My friendship with Jackie Cassara began over lunch in 1992, after she announced that she was gay as if it were a warning.
We had spoken over the phone a few times for a story about one of her colleagues. Jackie and I were both working mothers with young children. Our conversations were lively and fun and constantly veering off topic. After my story ran, we agreed to meet in person.
What I didn’t know at the time was that Jackie had only recently started coming out to friends and family. Reactions had been mixed, sometimes painful, and she didn’t want to get hurt by me, too. On the spot, she decided to test my reaction.
“I’m gay,” she said softly.
She caught me mid-bite and off guard. “Ohhh-kaay,” I said slowly, nodding like a bobblehead.
“I wanted to let you know that,” she added, “in case you have a problem with it.”
“Great,” I said. “Fine with me.” Or something equally silly.
I didn’t know what to say. Jackie was a kind and smart woman with great comedic timing. I didn’t really care who she loved. I just wanted her to be my friend.
Twenty-one years later, she’s more like a sister, the bossy kind who’s as hilarious as she is right. We’ve been through so much together: single parenthood, house moves, graduations and children abandoning us — or growing up, however you want to put it.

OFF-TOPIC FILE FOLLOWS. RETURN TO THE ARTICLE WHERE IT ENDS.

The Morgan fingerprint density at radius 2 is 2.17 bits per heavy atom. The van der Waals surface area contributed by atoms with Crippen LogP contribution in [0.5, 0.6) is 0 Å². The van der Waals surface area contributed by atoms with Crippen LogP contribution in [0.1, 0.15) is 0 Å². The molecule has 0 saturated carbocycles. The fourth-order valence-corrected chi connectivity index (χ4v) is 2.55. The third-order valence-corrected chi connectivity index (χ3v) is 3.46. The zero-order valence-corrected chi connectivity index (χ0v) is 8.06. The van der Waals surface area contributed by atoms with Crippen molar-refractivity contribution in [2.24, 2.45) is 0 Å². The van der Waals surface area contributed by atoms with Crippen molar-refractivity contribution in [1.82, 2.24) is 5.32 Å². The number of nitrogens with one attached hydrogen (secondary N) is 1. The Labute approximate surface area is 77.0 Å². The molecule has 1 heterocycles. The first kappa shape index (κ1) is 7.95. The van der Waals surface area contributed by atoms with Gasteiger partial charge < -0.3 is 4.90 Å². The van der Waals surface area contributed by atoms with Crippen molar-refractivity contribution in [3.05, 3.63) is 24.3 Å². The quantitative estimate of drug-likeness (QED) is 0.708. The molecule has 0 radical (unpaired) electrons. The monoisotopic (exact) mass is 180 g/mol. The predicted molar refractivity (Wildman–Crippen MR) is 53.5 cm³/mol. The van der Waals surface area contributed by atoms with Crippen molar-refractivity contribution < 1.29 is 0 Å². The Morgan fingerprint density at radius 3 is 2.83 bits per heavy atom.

Jackie and I celebrated each other falling in love, too. Except, in this regard, I was not the friend to Jackie that she was to me.
When I agreed to marry Sherrod in 2004, Jackie helped plan the wedding and reception and taste-tested a dozen cake samples. On my wedding day, she drove me to the church and escorted me to the entrance of the sanctuary, where her partner and my friend, the Rev. Kathryn Matthews Huey, officiated.
Here’s what I didn’t do for Jackie: When she and Kate held their commitment ceremony in 1996, I worked instead. I don’t think I bought a gift or even sent a card. Whenever I ask her about this — and I’ve apologized countless times for my thoughtlessness — she refuses to acknowledge that I did anything wrong.
“We were the first commitment ceremony of anyone we knew,” she told me over lunch just this week. “Nobody knew what it was. And you had to work.”
No matter how many times she tells me this, I can’t shake the feeling that I let her down. Worse, I wasn’t the only one.